“I think the unifying and working together and recreating that spirit again that we had at the very beginning, I think we can do that. I think we got a lot of issues we can work toward as Republicans and Democrats to make Mississippi better,” Rep. Creekmore said. “Mental health, the health care system in general, all of those are topics we can agree on. Not necessarily that the Governor spoke about them today, that spirit though, we can continue that. I was glad to hear it.”

Democratic Response from State Rep. Robert Johnson

State Representative Robert Johnson (D), the Democratic Leader in the Mississippi House, offered his party’s the response to the Governor’s State of the State. Johnson focused heavily on healthcare needs, education funding, and infrastructure problems in primarily low-income and black communities.

Johnson pushed for Medicaid expansion as a means to address many of the healthcare concerns he went on to outline in the state, noting that Governor Reeves has been opposed to Medicaid expansion in Mississippi.

Rep. Johnson made claims that Reeves consistently ignores citizens’ concerns and prominent issues across the state. The Democratic leader said in lieu of addressing those things, Reeves reiterates that Mississippi is in the best financial shape it has ever been in.

“Is your life any different now than it was last year? Are you healthy, are you wealthy?” asked Johnson.

Rep. Johnson believes Mississippians share more values than not. He said the state’s residents have a desire to help their neighbor and deserve a Governor who cares about all of the state, not just those east of Interstate 55, a reference to the struggles faced in the Delta. He called for “equity in economic development” aimed at encouraging investment in the Delta area.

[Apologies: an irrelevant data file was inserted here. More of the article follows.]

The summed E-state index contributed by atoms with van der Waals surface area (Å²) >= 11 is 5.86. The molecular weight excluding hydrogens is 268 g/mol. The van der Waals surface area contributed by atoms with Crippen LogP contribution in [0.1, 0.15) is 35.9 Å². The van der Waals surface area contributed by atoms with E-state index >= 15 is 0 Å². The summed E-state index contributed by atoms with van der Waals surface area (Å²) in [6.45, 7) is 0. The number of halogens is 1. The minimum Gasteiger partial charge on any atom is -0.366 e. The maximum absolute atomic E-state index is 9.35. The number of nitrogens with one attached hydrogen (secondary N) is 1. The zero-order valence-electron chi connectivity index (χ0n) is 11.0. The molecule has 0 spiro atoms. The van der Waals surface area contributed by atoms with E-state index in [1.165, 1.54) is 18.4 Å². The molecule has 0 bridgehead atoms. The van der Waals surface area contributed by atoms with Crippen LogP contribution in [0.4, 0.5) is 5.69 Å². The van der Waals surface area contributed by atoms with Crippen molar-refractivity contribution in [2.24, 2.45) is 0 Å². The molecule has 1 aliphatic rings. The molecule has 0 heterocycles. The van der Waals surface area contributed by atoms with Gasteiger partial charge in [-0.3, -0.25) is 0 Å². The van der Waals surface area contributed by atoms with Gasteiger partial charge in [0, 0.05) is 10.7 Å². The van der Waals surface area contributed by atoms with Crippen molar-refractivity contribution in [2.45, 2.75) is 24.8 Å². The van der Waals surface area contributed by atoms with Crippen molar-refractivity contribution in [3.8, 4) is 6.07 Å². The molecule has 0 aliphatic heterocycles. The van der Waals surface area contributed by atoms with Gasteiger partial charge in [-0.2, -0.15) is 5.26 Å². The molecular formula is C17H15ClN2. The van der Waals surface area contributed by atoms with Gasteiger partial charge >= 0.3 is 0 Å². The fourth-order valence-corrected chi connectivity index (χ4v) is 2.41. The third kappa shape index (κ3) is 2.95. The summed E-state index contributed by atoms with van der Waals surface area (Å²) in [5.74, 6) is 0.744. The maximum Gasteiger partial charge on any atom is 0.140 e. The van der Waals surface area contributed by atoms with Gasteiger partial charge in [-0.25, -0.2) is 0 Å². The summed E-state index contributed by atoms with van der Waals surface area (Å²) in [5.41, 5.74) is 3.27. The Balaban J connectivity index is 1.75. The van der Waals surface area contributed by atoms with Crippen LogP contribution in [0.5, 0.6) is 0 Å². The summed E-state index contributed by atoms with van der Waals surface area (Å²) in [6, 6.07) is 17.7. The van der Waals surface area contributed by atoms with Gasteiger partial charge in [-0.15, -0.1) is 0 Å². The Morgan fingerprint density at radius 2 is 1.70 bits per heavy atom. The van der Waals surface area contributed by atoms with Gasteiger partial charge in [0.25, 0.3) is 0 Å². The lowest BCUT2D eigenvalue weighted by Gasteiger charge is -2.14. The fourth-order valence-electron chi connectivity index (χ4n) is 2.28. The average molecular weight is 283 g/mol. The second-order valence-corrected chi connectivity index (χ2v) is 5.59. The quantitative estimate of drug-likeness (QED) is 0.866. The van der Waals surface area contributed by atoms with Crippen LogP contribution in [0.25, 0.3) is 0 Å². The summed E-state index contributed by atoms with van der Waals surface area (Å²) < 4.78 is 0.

“We are a better place when we work together and overcome our differences,” said Johnson.

About the Author(s)
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Sarah Ulmer

Sarah is a Mississippi native, born and raised in Madison. She is a graduate of Mississippi State University, where she studied Communications, with an emphasis in Broadcasting and Journalism. Sarah’s experience spans multiple mediums, including extensive videography with both at home and overseas, broadcasting daily news, and hosting a live radio show. In 2017, Sarah became a member of the Capitol Press Corp in Mississippi and has faithfully covered the decisions being made by leaders on some of the most important issues facing our state. Email Sarah:
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Jeremy Pittari

Jeremy Pittari is a lifelong resident of the Gulf Coast. Born and raised in Slidell, La., he moved to South Mississippi in the early 90s. Jeremy earned an associate in arts from Pearl River Community College and went on to attend the University of Southern Mississippi, where he earned a bachelor's of arts in journalism. A week after Hurricane Katrina, he started an internship as a reporter with the community newspaper in Pearl River County. After graduation, he accepted a full-time position at that news outlet where he covered the recovery process post Katrina in Pearl River and Hancock Counties. For nearly 17 years he wrote about local government, education, law enforcement, crime, business and a variety of other topics. Email Jeremy: